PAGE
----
I am wondering if anyone has experience with an only child who is a little shy, still early elementary school...would homeschooling be a good option for them? What about the concern that the child will not learn to come out of their shell or their comfort zone? Thanks for any advice!!
          Hello there!

          It's been many moons since I had an only child, but I moderated a panel of homeschooling moms who teach only children, so this video may offer some advice.

          https://www.youtube.com/watch?v=YRSCEKBlj7w
          Plans for 2022-23

          Year 12 of homeschooling with MP

          DD1 - 27 - college grad, bakery owner
          DD2 - 16 - 11th grade - HLS Cottage School - online classes, looking at dual credit - equestrian and theatre
          DS3 - 14 -7A Cottage School - soccer/tennis -dyslexia and dysgraphia
          DS4 -14 - 7A Cottage School -soccer/tennis -auditory processing disorder
          DD5 - 10- 5A, Cottage School - inattentive ADHD - equestrian and tumbling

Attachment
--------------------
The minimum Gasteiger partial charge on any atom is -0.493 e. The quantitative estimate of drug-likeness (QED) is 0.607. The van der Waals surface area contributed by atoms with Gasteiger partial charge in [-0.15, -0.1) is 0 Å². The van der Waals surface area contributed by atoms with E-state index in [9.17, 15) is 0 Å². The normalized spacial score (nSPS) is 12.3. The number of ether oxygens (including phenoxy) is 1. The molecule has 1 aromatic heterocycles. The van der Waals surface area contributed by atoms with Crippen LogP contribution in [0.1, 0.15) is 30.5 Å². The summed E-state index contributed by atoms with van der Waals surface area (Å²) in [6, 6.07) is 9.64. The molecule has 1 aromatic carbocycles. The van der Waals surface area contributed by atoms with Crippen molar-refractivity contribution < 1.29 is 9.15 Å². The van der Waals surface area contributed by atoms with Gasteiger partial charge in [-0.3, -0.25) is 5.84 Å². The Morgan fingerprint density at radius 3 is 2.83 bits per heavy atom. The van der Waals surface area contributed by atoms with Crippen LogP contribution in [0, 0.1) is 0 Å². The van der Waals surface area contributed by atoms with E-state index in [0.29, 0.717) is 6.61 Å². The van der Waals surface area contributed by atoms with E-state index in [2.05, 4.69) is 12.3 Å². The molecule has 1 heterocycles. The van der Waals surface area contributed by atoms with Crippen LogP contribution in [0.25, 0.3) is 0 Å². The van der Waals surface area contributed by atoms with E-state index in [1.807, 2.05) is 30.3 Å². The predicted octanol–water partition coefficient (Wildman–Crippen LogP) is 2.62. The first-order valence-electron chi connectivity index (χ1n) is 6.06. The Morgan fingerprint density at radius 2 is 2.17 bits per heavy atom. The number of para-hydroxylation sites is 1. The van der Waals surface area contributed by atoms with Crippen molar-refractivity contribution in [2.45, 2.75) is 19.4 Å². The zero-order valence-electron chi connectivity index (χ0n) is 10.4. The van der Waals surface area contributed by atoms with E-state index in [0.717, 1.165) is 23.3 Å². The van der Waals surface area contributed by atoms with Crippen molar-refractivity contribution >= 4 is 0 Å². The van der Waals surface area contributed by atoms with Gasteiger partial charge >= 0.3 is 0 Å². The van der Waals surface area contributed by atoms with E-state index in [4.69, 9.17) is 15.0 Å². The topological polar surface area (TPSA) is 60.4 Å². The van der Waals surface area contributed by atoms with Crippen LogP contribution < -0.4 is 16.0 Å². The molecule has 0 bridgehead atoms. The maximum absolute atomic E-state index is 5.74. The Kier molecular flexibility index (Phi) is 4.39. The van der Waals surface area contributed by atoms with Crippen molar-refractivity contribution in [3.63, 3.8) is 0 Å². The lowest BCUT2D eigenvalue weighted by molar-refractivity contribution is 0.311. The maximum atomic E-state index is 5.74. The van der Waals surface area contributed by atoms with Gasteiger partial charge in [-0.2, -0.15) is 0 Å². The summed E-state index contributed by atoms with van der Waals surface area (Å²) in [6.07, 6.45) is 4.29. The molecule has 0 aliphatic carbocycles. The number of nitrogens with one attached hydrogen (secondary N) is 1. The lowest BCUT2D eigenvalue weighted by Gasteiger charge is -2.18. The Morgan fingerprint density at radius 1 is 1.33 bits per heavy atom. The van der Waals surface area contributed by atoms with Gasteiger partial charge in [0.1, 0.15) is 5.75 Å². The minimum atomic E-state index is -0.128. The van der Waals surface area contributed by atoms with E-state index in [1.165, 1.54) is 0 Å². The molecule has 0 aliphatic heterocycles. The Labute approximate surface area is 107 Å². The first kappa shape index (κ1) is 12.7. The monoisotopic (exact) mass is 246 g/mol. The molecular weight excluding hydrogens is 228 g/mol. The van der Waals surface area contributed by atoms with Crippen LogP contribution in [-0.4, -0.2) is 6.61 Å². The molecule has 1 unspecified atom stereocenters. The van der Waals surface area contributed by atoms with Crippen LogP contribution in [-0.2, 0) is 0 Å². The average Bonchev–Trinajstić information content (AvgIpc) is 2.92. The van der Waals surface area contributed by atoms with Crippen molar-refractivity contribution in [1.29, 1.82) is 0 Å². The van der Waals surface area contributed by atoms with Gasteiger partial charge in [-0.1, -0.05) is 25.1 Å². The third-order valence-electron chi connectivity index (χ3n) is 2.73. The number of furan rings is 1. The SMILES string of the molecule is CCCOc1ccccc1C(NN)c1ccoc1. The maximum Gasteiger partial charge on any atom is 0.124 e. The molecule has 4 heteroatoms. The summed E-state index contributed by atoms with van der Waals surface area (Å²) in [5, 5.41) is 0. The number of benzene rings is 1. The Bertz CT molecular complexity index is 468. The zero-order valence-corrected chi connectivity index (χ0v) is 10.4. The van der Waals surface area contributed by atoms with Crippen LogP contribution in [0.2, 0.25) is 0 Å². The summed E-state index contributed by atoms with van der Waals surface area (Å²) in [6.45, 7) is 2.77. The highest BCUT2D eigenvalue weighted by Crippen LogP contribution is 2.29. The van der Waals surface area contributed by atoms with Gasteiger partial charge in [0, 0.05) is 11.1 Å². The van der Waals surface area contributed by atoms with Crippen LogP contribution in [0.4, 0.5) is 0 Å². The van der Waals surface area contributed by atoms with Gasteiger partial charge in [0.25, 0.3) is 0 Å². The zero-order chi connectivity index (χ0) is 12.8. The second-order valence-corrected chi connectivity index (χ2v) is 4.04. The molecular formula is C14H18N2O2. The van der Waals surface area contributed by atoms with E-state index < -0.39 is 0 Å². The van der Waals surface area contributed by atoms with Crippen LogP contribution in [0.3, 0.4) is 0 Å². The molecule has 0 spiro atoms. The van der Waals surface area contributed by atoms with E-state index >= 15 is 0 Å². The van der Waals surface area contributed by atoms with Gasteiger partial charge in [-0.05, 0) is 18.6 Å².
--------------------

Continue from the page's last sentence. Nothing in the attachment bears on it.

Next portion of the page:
DS6 - 9 - MP 1 - home with momma

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            #6
            I have a shy only child that has thrived in the homeschool environment. She gets plenty of social encounters through weekly kid activities (church, swim lessons, play dates, American Heritage girls....) as well as standard activities like errands, field trips, etc. I think all of the one on one contact during homeschooling has helped give her a sense of security and confidence. Some folks assume that a shy kid would become a hermit when homeschooled, but I think it's exactly the opposite. I think she'd be lost in the shuffle in school and her confidence at home has allowed her to academically and socially succeed. I've asked her a few times if she wishes she could head off on the school bus she sees each morning, and the answer is always an emphatic "no way! I love being homeschooled!"

            We just started using MP last week and are really excited about this new path. My only thought about having an only child is that I'd love to connect in person with other MP users! This forum has been a great resource for advice and for knowing there are kindred spirits out there, however. Wish I could make it to the gathering in Louisville this year, but I don't think we'll be able to. I'll cross my fingers for next year!
            DD 15 - MP 9